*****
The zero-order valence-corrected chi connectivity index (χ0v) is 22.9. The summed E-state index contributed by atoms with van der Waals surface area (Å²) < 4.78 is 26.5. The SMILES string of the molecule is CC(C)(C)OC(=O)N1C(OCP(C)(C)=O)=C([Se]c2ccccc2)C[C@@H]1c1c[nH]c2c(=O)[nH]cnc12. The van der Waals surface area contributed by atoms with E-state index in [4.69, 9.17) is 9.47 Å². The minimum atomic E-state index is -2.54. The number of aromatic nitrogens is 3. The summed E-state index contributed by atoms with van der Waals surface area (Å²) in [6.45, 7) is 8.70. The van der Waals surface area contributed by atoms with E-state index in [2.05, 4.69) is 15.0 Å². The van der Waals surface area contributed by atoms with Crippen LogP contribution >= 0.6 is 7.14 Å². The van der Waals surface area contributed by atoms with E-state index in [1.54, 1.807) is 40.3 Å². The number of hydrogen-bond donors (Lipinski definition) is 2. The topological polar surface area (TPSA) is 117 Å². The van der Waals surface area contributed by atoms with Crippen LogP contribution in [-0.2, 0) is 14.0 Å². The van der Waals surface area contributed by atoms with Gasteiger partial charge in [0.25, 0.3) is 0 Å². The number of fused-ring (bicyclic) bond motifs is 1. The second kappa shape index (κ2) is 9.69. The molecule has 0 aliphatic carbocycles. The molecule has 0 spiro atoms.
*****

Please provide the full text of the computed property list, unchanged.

The zero-order valence-corrected chi connectivity index (χ0v) is 22.9. The summed E-state index contributed by atoms with van der Waals surface area (Å²) < 4.78 is 26.5. The SMILES string of the molecule is CC(C)(C)OC(=O)N1C(OCP(C)(C)=O)=C([Se]c2ccccc2)C[C@@H]1c1c[nH]c2c(=O)[nH]cnc12. The van der Waals surface area contributed by atoms with E-state index in [4.69, 9.17) is 9.47 Å². The minimum atomic E-state index is -2.54. The number of aromatic nitrogens is 3. The summed E-state index contributed by atoms with van der Waals surface area (Å²) in [6.45, 7) is 8.70. The van der Waals surface area contributed by atoms with E-state index in [2.05, 4.69) is 15.0 Å². The van der Waals surface area contributed by atoms with Crippen LogP contribution >= 0.6 is 7.14 Å². The van der Waals surface area contributed by atoms with E-state index in [1.54, 1.807) is 40.3 Å². The number of hydrogen-bond donors (Lipinski definition) is 2. The topological polar surface area (TPSA) is 117 Å². The van der Waals surface area contributed by atoms with Crippen LogP contribution in [-0.2, 0) is 14.0 Å². The van der Waals surface area contributed by atoms with Gasteiger partial charge in [0.25, 0.3) is 0 Å². The number of fused-ring (bicyclic) bond motifs is 1. The second kappa shape index (κ2) is 9.69. The molecule has 0 aliphatic carbocycles. The molecule has 0 spiro atoms.